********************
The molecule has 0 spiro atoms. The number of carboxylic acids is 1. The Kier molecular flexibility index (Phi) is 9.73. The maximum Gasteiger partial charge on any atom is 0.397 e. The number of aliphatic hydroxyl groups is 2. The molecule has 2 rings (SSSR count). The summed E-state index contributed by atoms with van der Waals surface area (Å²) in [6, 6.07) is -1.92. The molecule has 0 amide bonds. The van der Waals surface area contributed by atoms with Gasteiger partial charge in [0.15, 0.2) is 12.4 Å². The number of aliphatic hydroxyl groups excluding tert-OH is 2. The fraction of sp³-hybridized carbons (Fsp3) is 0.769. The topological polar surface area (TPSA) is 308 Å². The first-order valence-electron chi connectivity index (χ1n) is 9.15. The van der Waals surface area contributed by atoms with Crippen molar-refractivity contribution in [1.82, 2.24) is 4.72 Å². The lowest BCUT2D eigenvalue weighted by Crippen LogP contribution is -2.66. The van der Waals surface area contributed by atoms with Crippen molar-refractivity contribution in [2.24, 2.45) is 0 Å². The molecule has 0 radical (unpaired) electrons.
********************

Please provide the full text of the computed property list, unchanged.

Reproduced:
The molecule has 0 spiro atoms. The number of carboxylic acids is 1. The Kier molecular flexibility index (Phi) is 9.73. The maximum Gasteiger partial charge on any atom is 0.397 e. The number of aliphatic hydroxyl groups is 2. The molecule has 2 rings (SSSR count). The summed E-state index contributed by atoms with van der Waals surface area (Å²) in [6, 6.07) is -1.92. The molecule has 0 amide bonds. The van der Waals surface area contributed by atoms with Gasteiger partial charge in [0.15, 0.2) is 12.4 Å². The number of aliphatic hydroxyl groups excluding tert-OH is 2. The fraction of sp³-hybridized carbons (Fsp3) is 0.769. The topological polar surface area (TPSA) is 308 Å². The first-order valence-electron chi connectivity index (χ1n) is 9.15. The van der Waals surface area contributed by atoms with Crippen molar-refractivity contribution in [1.82, 2.24) is 4.72 Å². The lowest BCUT2D eigenvalue weighted by Crippen LogP contribution is -2.66. The van der Waals surface area contributed by atoms with Crippen molar-refractivity contribution in [2.24, 2.45) is 0 Å². The molecule has 0 radical (unpaired) electrons.